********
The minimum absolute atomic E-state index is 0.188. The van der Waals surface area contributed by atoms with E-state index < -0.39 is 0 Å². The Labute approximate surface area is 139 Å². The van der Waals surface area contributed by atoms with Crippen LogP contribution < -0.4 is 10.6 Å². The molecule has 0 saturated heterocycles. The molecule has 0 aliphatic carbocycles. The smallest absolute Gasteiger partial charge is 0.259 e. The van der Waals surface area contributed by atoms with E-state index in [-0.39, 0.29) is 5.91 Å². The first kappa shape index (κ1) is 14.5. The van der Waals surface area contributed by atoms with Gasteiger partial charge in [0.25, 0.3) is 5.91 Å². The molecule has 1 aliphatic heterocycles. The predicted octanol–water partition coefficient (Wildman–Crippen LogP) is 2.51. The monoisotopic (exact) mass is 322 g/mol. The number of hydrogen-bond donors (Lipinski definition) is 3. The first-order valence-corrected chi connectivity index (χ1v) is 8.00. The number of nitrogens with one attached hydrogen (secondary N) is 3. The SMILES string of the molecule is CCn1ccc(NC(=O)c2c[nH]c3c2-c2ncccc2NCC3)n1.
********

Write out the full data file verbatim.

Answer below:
The minimum absolute atomic E-state index is 0.188. The van der Waals surface area contributed by atoms with E-state index < -0.39 is 0 Å². The Labute approximate surface area is 139 Å². The van der Waals surface area contributed by atoms with Crippen LogP contribution < -0.4 is 10.6 Å². The molecule has 0 saturated heterocycles. The molecule has 0 aliphatic carbocycles. The smallest absolute Gasteiger partial charge is 0.259 e. The van der Waals surface area contributed by atoms with E-state index in [-0.39, 0.29) is 5.91 Å². The first kappa shape index (κ1) is 14.5. The van der Waals surface area contributed by atoms with Gasteiger partial charge in [0.25, 0.3) is 5.91 Å². The molecule has 1 aliphatic heterocycles. The predicted octanol–water partition coefficient (Wildman–Crippen LogP) is 2.51. The monoisotopic (exact) mass is 322 g/mol. The number of hydrogen-bond donors (Lipinski definition) is 3. The first-order valence-corrected chi connectivity index (χ1v) is 8.00. The number of nitrogens with one attached hydrogen (secondary N) is 3. The SMILES string of the molecule is CCn1ccc(NC(=O)c2c[nH]c3c2-c2ncccc2NCC3)n1.